Margaret Court Arena, in Melbourne Park, started life in 1988 as an open air tennis court known as Show Court One. Thanks to the $700 million Melbourne Park Masterplan, the outdoor court was bought inside with a retractable roof, just in time for the 2015 Australian Open, and renamed after the legendary Margaret Court, winner of more Grand Slam titles than any other tennis player in history. It now boasts a capacity of 7.500, and hosts not only tennis, basketball and netball, but a huge range of concerts by international and local touring acts.
A team involving NH Architecture, specialist stadia architects Populous and services consultant Aurecon got to work. The Melbourne-based office of Marshall Day Acoustics was contracted by Aurecon to work on the new sound system, which would need to accommodate a much broader range of duties to service Margaret Court’s new capabilities. John Alekna, Associate at Marshall Day Acoustics, got down to the business of designing the new systems.
“Marshal Day Acoustics was engaged to provide room acoustic design, noise control to external areas and building services,” said John. “Everything was being refurbished. There were new foyers, and lots of new infrastructure. Working with Aurecon, my role was sound system design; we were designing for public address. Their biggest event is the Australian Open, so it had to be clear and loud. It’s a reverberant space; we measured a time of 1.5 seconds when it was empty, so it required a loudspeaker system with good pattern control. We chose the Electro-Voice EVH system, which exhibits good control down to 500Hz due to its horn-loaded design.”
In The Zone
With as many solutions to stadia sound as there are stadia, we asked John Alekna why the Electro-Voice EVH Series were the way to go at Margaret Court. “The EVH Series were chosen because they deliver controlled coverage in each seating zone. A line array wouldn’t have had the right pattern or be as cost effective, the directivity of front loaded boxes wouldn’t have delivered adequate intelligibility and the retractable roof precluded a centre cluster. We wanted a punchy sound to get over the crowd noise, and the EVH’s horn loading means they’re good at providing direct sound in reverberant spaces. The EVH range has a large range of coverage angles, so there are different loudspeakers that suit different areas.”
Far from a straightforward installation, integration of the PA into the building’s emergency systems and the physical limitations of the roof meant there were some tricky problems to solve. “There was a requirement to cover the court, mainly for evacuation, as it tied into the EWIS,” John continued. “We had put end-of-line monitoring on the bowl system to meet the statutory requirements. We also had restrictions regarding aesthetics. We were forbidden to hang loudspeakers under the gantry – everything had to be fitted up high. We were also limited by load on the gantry because of the retractable roof and a counterweighted Spidercam system.”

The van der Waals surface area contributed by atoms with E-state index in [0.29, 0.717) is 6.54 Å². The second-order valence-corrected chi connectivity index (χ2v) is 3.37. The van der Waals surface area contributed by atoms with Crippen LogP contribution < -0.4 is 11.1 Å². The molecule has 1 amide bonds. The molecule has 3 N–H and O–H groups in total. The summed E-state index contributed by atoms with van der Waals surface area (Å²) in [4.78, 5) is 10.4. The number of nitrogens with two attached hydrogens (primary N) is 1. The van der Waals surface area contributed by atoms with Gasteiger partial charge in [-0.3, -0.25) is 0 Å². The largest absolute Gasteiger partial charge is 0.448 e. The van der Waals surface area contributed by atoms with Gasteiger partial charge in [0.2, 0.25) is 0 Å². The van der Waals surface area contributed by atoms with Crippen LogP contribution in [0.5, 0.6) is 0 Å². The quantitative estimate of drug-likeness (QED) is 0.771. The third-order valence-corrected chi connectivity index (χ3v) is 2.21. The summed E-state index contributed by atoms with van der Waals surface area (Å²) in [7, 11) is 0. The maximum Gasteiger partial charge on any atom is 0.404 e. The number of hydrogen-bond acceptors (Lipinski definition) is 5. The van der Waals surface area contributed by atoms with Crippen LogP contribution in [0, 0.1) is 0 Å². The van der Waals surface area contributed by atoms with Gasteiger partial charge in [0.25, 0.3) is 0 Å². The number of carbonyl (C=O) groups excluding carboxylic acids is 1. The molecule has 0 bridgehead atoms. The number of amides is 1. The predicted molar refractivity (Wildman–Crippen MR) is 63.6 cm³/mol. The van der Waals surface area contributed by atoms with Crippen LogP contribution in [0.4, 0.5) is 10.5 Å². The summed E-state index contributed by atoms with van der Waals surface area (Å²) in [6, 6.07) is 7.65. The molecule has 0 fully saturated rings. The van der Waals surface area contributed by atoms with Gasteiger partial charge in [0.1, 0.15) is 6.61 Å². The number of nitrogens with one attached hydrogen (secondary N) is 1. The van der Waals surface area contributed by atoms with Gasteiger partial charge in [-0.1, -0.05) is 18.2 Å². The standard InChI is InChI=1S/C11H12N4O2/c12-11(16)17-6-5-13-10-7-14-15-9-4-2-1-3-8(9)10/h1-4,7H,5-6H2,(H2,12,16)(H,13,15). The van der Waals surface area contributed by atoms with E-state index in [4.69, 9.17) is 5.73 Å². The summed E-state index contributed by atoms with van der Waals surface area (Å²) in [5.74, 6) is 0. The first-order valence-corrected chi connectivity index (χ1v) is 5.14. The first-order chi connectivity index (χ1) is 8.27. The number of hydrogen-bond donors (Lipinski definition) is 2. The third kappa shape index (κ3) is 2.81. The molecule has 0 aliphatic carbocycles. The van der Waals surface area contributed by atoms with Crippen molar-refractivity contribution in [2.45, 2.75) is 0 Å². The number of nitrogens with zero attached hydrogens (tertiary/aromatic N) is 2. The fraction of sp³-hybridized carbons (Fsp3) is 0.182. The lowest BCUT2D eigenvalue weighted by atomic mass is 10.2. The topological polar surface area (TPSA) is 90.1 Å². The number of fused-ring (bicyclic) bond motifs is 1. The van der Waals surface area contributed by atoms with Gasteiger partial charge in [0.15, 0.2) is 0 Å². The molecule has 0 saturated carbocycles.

EV Let Your Hair Hang Down
The design evolved to include 38 units of Electro-Voice EVH Series across four models, including six EVF-2151D subwoofers, distributed around the bowl. 12 Electro-Voice CPS 4.10 four channel power amplifiers run the system, with 12 Electro-Voice RCM-810 IRIS-Net remote control modules providing control and monitoring across the site-wide network. Bosch Communications Systems provided EASE modelling, the design went to tender, and Melbourne integrator Australian Sound won the contract to supply, install and commission.
“The bowl PA system is part of the evacuation and paging system that runs through the whole complex,” explained Graham Alderman, Director at Australian Sound Systems. “A BiAmp Vocia paging and evacuation system runs everywhere from ground level to level three. With EWIS, Australian Standard 1670 stops at the main fire panel, which is installed by the fire company. We interface from the fire panel to the Vocia. Because the system runs on a fibre network, the fibre cable had to be fire-rated. All the cables coming out of the main rack are fire-rated to the first speaker in a zone. All the drive equipment is kept in two-hour fire rated compartments. All cable coming in is fire-rated. It’s a hybrid; a conventional system in the bowl, but the feed to it from Vocia is a fire-rated network, with fire-rated cable, from a fire-rated room.”
All Systems Go
Vocia’s signal network backbone is run on the tried-and-true CobraNet platform, but that didn’t stop a little bit of CobraNet’s modern replacement, Dante, from sneaking into the building. “We supplied a digital mixing desk, a Yamaha QL5, for the control room,” Graham added. “Sporting clients like basketball use it to mix their events, while concerts bring their own production. The QL5 is currently patched into the bowl PA system via analogue cabling, but it has a Dante interface built-in. We’ve installed a complete structured cable network in the bowl for productions coming in with Dante gear.”
Sennheiser radio microphones, Denon CD players, Crestron control and hearing augmentation from Listen round out the system. And what was the hardest element of the install? “Because the bowl loudspeaker design was very precise in the units used and their coverage angles, we had to have customised brackets fabricated to hang them from the roof trusses,” Graham elaborated. “At one point, we had six 90 foot cherry pickers working. It was difficult to get the boxes hanging on the brackets at the right angles to conform to the EASE plot, but we got there in the end. Bosch came in and assisted with tuning, alignment, and measurement. Everything’s on the network, you can drop in anything and connect it to anywhere, and it’s all run really well.”